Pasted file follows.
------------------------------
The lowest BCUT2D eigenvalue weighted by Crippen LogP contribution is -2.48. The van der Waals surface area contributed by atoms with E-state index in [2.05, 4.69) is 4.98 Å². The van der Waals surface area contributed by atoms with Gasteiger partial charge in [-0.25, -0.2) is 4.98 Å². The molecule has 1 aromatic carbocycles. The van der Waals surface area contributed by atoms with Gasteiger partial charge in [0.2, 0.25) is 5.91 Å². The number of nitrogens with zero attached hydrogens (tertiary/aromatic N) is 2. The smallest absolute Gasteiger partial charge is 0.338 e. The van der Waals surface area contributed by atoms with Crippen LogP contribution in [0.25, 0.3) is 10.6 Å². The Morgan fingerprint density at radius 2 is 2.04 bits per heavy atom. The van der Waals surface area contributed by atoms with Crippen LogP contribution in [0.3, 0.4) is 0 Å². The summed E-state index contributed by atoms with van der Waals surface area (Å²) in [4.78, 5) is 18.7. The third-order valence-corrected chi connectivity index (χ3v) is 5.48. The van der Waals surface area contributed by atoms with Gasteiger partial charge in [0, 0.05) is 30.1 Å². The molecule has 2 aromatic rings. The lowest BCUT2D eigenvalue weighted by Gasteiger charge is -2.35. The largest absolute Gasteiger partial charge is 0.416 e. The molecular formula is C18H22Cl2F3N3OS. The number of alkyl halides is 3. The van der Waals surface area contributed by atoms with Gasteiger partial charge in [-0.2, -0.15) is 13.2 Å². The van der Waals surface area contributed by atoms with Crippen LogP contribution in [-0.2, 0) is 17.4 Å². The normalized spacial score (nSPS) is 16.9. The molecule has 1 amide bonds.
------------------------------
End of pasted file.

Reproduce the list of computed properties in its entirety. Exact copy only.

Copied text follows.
The lowest BCUT2D eigenvalue weighted by Crippen LogP contribution is -2.48. The van der Waals surface area contributed by atoms with E-state index in [2.05, 4.69) is 4.98 Å². The van der Waals surface area contributed by atoms with Gasteiger partial charge in [-0.25, -0.2) is 4.98 Å². The molecule has 1 aromatic carbocycles. The van der Waals surface area contributed by atoms with Gasteiger partial charge in [0.2, 0.25) is 5.91 Å². The number of nitrogens with zero attached hydrogens (tertiary/aromatic N) is 2. The smallest absolute Gasteiger partial charge is 0.338 e. The van der Waals surface area contributed by atoms with Crippen LogP contribution in [0.25, 0.3) is 10.6 Å². The Morgan fingerprint density at radius 2 is 2.04 bits per heavy atom. The van der Waals surface area contributed by atoms with Crippen LogP contribution in [0.3, 0.4) is 0 Å². The summed E-state index contributed by atoms with van der Waals surface area (Å²) in [4.78, 5) is 18.7. The third-order valence-corrected chi connectivity index (χ3v) is 5.48. The van der Waals surface area contributed by atoms with Gasteiger partial charge in [0, 0.05) is 30.1 Å². The molecule has 2 aromatic rings. The lowest BCUT2D eigenvalue weighted by Gasteiger charge is -2.35. The largest absolute Gasteiger partial charge is 0.416 e. The molecular formula is C18H22Cl2F3N3OS. The number of alkyl halides is 3. The van der Waals surface area contributed by atoms with Gasteiger partial charge in [-0.2, -0.15) is 13.2 Å². The van der Waals surface area contributed by atoms with Crippen LogP contribution in [-0.2, 0) is 17.4 Å². The normalized spacial score (nSPS) is 16.9. The molecule has 1 amide bonds.